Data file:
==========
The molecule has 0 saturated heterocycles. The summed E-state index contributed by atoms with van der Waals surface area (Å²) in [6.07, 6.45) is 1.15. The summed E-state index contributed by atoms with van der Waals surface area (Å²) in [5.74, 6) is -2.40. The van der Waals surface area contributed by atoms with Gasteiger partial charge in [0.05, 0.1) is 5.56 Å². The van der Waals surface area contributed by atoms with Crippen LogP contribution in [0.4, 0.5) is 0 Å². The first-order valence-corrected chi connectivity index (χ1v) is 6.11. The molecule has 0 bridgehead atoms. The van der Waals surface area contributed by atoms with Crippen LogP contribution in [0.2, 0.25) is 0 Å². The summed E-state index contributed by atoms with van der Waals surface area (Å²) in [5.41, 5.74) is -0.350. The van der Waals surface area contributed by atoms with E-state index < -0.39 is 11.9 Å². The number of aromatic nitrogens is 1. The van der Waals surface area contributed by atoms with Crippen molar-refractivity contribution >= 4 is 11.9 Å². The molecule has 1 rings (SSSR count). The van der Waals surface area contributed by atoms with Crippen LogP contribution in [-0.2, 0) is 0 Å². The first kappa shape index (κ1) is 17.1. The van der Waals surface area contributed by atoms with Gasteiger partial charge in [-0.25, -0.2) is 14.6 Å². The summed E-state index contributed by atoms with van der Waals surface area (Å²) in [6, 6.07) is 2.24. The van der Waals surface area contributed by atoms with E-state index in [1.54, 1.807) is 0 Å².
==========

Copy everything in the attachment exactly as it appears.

The molecule has 0 saturated heterocycles. The summed E-state index contributed by atoms with van der Waals surface area (Å²) in [6.07, 6.45) is 1.15. The summed E-state index contributed by atoms with van der Waals surface area (Å²) in [5.74, 6) is -2.40. The van der Waals surface area contributed by atoms with Gasteiger partial charge in [0.05, 0.1) is 5.56 Å². The van der Waals surface area contributed by atoms with Crippen LogP contribution in [0.4, 0.5) is 0 Å². The first-order valence-corrected chi connectivity index (χ1v) is 6.11. The molecule has 0 bridgehead atoms. The van der Waals surface area contributed by atoms with Crippen LogP contribution in [0.2, 0.25) is 0 Å². The summed E-state index contributed by atoms with van der Waals surface area (Å²) in [5.41, 5.74) is -0.350. The van der Waals surface area contributed by atoms with E-state index < -0.39 is 11.9 Å². The number of aromatic nitrogens is 1. The van der Waals surface area contributed by atoms with Crippen molar-refractivity contribution >= 4 is 11.9 Å². The molecule has 1 rings (SSSR count). The van der Waals surface area contributed by atoms with Crippen LogP contribution in [-0.2, 0) is 0 Å². The first kappa shape index (κ1) is 17.1. The van der Waals surface area contributed by atoms with Gasteiger partial charge in [-0.25, -0.2) is 14.6 Å². The summed E-state index contributed by atoms with van der Waals surface area (Å²) in [6, 6.07) is 2.24. The van der Waals surface area contributed by atoms with E-state index in [1.54, 1.807) is 0 Å².